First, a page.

For example, the directory is going to manage an employee's home telephone number. Both the LDAP directory and a human resources database store this information. The human resources application is LDAP-enabled, so an application can be written that automatically transfers data from the LDAP directory to the human resources database, and vice versa.
Attempting to manage changes to that employee's telephone number in both the LDAP directory and the human resources data, however, means that the last place where the telephone number was changed overwrites the information in the other database. This is only acceptable as long as the last application to write the data had the correct information.
If that information was out of date, perhaps because the human resources data were reloaded from a backup, then the correct telephone number in the LDAP directory will be deleted.
With multi-supplier replication, Directory Server can contain supplier sources of information on more than one server. Multiple suppliers keep changelogs and can resolve conflicts more safely. A limited number of Directory Server are considered suppliers which can accept changes; they then replicate the data to replica servers, or consumer servers.[1] Having more than on data supplier server provides safe failover in the event that a server goes off-line. For more information about replication and multi-supplier replication, see Chapter 7, Designing the Replication Process.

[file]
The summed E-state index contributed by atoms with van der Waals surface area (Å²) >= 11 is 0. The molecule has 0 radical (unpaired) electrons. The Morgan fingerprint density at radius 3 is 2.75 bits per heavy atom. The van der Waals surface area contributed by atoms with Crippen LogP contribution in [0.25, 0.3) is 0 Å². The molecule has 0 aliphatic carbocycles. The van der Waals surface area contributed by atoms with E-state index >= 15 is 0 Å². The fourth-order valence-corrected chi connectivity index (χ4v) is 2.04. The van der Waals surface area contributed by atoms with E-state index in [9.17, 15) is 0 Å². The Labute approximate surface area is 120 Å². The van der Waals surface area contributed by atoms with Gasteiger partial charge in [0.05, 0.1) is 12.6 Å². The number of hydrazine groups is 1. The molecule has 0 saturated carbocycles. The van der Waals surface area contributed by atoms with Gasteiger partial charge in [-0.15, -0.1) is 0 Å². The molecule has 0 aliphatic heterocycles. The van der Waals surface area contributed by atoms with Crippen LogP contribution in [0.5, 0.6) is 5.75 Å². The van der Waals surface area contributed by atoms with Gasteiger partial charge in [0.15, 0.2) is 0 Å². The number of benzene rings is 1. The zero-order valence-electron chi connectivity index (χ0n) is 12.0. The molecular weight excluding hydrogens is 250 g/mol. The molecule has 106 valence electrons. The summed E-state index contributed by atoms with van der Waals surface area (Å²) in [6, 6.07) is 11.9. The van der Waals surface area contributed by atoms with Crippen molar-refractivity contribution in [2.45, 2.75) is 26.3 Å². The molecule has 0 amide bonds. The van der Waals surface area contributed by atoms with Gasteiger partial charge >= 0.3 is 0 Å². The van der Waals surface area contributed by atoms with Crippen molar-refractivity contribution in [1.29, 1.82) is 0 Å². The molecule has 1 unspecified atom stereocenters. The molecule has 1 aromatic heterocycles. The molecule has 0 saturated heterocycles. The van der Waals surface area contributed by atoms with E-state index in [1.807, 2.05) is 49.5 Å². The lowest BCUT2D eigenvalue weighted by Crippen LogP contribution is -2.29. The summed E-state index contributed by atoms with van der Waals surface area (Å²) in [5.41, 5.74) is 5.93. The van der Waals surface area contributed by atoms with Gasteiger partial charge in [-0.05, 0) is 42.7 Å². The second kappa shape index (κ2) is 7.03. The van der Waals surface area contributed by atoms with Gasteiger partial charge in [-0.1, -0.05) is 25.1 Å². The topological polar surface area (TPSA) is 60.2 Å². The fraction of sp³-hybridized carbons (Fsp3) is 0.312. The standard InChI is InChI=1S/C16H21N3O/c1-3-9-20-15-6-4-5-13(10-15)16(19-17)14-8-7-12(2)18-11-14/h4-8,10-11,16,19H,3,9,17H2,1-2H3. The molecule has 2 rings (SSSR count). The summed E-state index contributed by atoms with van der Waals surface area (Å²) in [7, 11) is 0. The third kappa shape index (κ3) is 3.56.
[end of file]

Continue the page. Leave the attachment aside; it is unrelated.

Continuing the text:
Synchronization allows Directory Server users, groups, attributes, and passwords to be integrated with Microsoft Active Directory users, groups, attributes, and passwords. With two directory services, decide whether they will handle the same information, what amount of that information will be shared, and which service will be the data supplier for that information. The best course is to choose a single application to manage the data and allow the synchronization process to add, update, or delete the entries on the other service.